03/20/2003 1:00AM

Champ returns in opener

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ETOBICOKE, Ontario - Wake at Noon, Canada's reigning horse of the year, returns in the $108,000 Briartic Handicap on Saturday, the opening day of the Woodbine meeting.

The 167-day meet, which will have an average overnight purse distribution of $425,840, is scheduled to conclude Nov. 30. The first highlight of the meeting will be the $1 million Queen's Plate on June 22.

Racing will be conducted on a Friday through Sunday schedule during late March and April. Wednesdays will be added in May, and Thursdays will be added in June.

Wake at Noon, a 6-year-old trained by Abraham Katryan, won 6 of 11 starts last year, banking $463,011. He was voted the Sovereign Award as champion sprinter and older runner in 2002, to go along with his horse of the year crown

Wake at Noon, who spent part of the winter at owner Bruno Schickedanz's Florida farm, breezed a half-mile in a sizzling 45.80 seconds over the main track on Monday, much to Katryan's satisfaction.

Katryan, noting that the horse galloped out five-eighths of a mile in 58.40 seconds, said: "I think he's in pretty good shape. He's fit, and he's sound."

Even though Wake at Noon captured the five-furlong Briartic in 2002, Katryan said he is not crazy about running the horse in such a short race.

"I really don't think five-eighths is his game," Katryan said. "As he's gotten older, I think he wants to go longer - three-quarters or seven-eighths. He's not speed-crazy like he used to be."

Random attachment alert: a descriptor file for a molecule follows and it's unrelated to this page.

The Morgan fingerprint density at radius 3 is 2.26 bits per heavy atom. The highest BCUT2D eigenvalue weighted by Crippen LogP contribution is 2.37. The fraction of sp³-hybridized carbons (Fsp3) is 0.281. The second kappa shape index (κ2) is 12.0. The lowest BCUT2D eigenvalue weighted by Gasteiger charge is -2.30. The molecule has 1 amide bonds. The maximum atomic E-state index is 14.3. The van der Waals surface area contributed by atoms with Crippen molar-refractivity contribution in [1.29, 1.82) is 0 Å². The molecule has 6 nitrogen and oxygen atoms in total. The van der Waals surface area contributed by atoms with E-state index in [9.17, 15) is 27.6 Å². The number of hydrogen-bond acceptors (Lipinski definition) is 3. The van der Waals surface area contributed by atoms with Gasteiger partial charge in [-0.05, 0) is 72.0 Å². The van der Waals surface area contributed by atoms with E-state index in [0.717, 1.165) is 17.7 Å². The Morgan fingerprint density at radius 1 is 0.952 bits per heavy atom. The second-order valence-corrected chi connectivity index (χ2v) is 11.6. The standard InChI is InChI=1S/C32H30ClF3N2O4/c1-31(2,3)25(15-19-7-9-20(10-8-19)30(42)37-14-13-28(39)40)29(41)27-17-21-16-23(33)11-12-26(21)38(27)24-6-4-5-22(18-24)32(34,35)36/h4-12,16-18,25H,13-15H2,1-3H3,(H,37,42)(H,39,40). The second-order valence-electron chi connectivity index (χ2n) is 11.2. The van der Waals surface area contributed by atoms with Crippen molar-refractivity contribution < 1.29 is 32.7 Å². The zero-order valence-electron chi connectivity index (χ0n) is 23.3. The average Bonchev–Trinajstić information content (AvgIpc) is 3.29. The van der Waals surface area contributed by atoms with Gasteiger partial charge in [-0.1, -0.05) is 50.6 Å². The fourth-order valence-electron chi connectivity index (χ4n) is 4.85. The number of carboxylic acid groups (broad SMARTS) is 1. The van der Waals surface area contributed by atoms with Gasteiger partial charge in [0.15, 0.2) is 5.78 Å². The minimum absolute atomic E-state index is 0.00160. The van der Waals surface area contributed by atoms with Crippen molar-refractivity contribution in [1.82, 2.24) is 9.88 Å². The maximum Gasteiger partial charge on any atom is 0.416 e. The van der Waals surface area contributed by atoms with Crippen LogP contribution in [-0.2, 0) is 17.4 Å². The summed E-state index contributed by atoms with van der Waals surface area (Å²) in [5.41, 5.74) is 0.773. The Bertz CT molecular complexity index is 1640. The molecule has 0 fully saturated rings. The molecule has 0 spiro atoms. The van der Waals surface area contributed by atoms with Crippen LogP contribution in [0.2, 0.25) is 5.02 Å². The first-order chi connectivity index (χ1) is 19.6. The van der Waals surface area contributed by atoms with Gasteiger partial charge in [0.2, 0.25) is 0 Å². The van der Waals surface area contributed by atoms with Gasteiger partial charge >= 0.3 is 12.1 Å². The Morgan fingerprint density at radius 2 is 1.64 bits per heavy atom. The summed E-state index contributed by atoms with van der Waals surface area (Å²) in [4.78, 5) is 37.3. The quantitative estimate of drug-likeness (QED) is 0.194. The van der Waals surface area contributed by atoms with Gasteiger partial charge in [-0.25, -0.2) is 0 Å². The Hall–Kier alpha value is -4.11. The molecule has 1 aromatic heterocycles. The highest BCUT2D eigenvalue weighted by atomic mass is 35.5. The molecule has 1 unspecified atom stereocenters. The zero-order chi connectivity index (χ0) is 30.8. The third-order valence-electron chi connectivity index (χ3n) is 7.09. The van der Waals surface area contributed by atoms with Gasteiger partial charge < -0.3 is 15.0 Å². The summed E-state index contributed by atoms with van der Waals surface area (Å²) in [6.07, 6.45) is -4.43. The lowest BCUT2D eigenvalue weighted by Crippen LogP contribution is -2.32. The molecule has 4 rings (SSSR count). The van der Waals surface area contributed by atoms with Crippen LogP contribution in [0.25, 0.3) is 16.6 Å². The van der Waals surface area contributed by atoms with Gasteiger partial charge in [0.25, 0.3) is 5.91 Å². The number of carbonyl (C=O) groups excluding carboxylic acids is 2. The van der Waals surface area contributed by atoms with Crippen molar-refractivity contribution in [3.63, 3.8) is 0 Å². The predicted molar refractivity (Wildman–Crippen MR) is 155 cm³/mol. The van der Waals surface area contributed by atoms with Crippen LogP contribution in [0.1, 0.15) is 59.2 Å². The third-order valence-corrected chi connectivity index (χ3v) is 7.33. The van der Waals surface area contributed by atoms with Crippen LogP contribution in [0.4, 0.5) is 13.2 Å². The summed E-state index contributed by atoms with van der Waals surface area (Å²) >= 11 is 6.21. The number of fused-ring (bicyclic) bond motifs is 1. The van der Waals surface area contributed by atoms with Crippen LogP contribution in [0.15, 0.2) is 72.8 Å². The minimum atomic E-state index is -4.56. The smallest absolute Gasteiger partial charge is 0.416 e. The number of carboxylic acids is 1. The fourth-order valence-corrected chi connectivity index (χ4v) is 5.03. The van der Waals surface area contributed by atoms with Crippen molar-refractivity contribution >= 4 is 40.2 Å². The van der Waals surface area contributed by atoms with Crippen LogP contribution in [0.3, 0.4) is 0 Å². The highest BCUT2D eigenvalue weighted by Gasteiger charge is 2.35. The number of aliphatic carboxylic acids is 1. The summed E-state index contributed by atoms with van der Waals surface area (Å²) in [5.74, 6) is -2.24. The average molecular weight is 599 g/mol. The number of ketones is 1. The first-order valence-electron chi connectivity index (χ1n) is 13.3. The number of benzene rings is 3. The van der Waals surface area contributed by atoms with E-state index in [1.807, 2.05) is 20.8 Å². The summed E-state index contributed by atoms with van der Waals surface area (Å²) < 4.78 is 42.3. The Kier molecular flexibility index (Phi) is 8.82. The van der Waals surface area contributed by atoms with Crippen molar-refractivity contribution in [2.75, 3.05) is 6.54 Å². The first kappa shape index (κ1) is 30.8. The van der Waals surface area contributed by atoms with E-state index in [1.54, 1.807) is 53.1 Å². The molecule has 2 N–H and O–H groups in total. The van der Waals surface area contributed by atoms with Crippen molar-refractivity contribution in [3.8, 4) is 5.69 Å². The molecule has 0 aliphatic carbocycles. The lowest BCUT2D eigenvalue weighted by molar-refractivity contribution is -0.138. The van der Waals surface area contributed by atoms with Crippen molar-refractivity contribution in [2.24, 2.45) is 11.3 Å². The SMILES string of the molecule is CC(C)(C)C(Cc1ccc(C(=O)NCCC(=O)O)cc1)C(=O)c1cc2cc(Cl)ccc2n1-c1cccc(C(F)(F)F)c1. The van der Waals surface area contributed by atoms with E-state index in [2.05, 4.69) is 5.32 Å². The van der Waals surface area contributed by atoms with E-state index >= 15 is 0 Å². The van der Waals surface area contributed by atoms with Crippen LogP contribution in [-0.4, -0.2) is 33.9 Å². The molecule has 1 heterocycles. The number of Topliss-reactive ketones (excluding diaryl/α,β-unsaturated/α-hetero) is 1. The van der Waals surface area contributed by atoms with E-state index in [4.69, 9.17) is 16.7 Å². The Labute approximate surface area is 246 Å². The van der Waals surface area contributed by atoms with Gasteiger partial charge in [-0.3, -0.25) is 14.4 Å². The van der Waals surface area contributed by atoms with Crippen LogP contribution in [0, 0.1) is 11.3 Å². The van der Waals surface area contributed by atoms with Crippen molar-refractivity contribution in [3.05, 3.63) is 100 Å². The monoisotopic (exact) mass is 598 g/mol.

Emile Ramsammy will ride Wake at Noon, the 124-pound highweight, who has a ton of speed to chase in the eight-horse Briartic field.

Also entered were Davids Expectations, Krz Ruckus, Olympian, Rare Friends, Colebrook Ruckus, Pop Rocks, and Crucible.

Olympian, trained by John Cardella, set Woodbine's five-furlong track record (56.07 seconds) on opening day of the 2001 racing season. A 6-year-old with a history of foot problems, Olympian had a subpar 2002 season, winning just 1 of 7 starts.

"He's a tough little guy going five-eighths of a mile," Cardella said confidently. "There's nothing wrong with his legs - they're fantastic. He's just had bad feet. He's had pus pockets and quarter cracks. Sometimes, when he runs, we don't even know if he has one or the other until the next day or two, when it shows up."

Cardella said Olympian cut himself when he stumbled leaving the gate during a recent workout. "He was done up in a poultice for a few days after the work," Cardella said. "He's doing fine."